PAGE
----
An episode of Keeping Up with the Kardashians saw model Kendall Jenner reveal her fear of going to sleep because of a condition called sleep paralysis. “I wake up in the middle of the night and I can’t move,” she said in the reality TV show.
It can be frightening. “Sleep paralysis renders a person unable to speak or move just as they are about to fall asleep, or while they are transitioning to the wakeful state,” says Dr Cheryl Kam, a functional medicine coach who has an interest in sleep disorders.
But sleep paralysis is actually a fairly common sleep disorder, affecting four in 10 people. There are others with less obvious symptoms, which make them harder to spot.
(also known as sleep state misperception)
What it is: “People with paradoxical insomnia believe they’re getting little or no sleep,” says Dr Lim Li Ling, medical director of the Singapore Neurology & Sleep Centre at Gleneagles Medical Centre. “They generally overestimate how long they take to fall asleep, and underestimate how much sleep they get. Objectively measured, their sleep quality is normal.”
While it may all be in the sufferer’s mind, the condition becomes a sleep disorder when the misperception becomes ingrained or chronic.
And those with this condition do feel sleep-deprived and mildly fatigued. Experts say this may be due to the nocebo effect – where a person’s health appears to deteriorate because of psychological factors, among other things.
It’s more common in women, as well as people who have depressive traits, or who have a lot of mental stimulation before bedtime. It can be diagnosed through an overnight sleep study, where brainwave activity will indicate whether you have slept.
Treatment: It can be managed with medication and cognitive behavioural therapy – which coaxes the body into uninterrupted sleep and minimises the anxiety that can come with the condition.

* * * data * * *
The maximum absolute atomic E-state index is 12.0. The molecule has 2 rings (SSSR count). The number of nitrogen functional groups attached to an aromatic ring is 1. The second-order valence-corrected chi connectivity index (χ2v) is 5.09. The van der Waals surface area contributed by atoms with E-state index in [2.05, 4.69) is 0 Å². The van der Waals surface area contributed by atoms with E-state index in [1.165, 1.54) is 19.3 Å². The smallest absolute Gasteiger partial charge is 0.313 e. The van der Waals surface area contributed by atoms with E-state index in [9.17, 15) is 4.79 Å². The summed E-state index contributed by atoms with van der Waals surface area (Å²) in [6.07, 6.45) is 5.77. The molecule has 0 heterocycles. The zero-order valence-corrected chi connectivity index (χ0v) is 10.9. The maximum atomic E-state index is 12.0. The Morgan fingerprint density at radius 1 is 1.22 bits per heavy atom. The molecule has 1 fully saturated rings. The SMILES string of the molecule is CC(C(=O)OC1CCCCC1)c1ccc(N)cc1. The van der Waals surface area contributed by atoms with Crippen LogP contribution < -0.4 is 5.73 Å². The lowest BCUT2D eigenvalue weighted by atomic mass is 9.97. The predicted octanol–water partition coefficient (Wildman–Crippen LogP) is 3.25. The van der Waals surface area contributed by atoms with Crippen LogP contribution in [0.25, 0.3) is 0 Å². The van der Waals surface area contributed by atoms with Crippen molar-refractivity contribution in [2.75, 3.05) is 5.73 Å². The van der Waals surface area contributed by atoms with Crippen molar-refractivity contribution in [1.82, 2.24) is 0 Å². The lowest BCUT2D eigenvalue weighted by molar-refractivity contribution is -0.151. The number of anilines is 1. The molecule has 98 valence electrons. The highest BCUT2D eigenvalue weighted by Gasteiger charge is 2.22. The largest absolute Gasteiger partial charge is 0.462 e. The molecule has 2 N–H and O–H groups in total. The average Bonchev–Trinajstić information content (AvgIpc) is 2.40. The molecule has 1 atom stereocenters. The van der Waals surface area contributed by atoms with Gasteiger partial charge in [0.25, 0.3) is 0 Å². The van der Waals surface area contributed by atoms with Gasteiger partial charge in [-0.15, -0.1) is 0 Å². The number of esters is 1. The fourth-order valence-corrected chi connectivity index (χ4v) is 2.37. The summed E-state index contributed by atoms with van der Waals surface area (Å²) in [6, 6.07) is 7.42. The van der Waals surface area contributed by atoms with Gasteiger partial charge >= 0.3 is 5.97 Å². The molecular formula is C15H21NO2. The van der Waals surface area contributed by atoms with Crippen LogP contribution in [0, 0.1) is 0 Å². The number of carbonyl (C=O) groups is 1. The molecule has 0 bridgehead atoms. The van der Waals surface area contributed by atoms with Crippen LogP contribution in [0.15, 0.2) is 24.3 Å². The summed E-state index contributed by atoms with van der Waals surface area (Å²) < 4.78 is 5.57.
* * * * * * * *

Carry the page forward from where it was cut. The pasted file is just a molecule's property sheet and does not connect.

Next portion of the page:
Insufficient Sleep Syndrome
What it is: This refers to a chronic voluntary lack of sleep (by that, we mean what is less than the recommended number of hours for your age, over a period of three months and longer). Sufferers are normally unaware that they need more sleep.
You’re at risk of developing the disorder if you regularly don’t get enough sleep – say, if you do shift work, are a parent of young children, or if you choose other activities, such as watching TV, over sleep.
As a result, you may feel excessively sleepy or tired in the day, which may lead to more serious symptoms like dizziness, slurred speech, and an increased risk of accidents. You may also suffer from mood disturbances, high blood pressure and a reduced lifespan, says Dr Lim.
Treatment: It’s easily treatable – just get enough good-quality sleep regularly, says Dr Lim. How? Develop good sleep habits such as going to bed and waking up at the same time every day, and avoiding eating or drinking alcohol, as well as using tech devices, close to bedtime.
What it is: Equally common in women and men, narcolepsy – where a person suddenly falls asleep at inappropriate times – is more likely to affect young adults.
It’s caused by a deficiency in orexin (a neurotransmitter that regulates arousal, wakefulness and appetite), which leads to excessive daytime sleepiness, sleep paralysis, cataplexy (a sudden loss of muscle tone), and hypnagogic hallucinations (seeing or hearing things which are not there, upon waking up).
Treatment: Narcolepsy has no cure, but brain stimulants can be used to treat excessive daytime sleepiness, Dr Lim adds.
Restless Legs Syndrome (RLS)
What it is: A nerve disorder that causes sufferers to experience an uncomfortable sensation in their legs, and have the urge to move them.
The symptoms are generally worse at night, and while the person is lying still. This makes it tough to get comfortable enough to fall asleep.
RLS can occur in association with pregnancy, iron deficiency or kidney failure.
Treatment: Regular exercise and relaxing activities like yoga and meditation can help relieve symptoms.
“A cure is possible if there is an underlying secondary cause – so, if you are iron deficient, you would have to make sure you were getting enough iron,” says Dr Lim. “If there is no curable secondary cause, this condition can be treated with drugs.”
Medication intended for other diseases, such as Parkinson’s disease or epilepsy, have been helpful in treating RLS.
This story was first published in the March 2017 issue of Her World.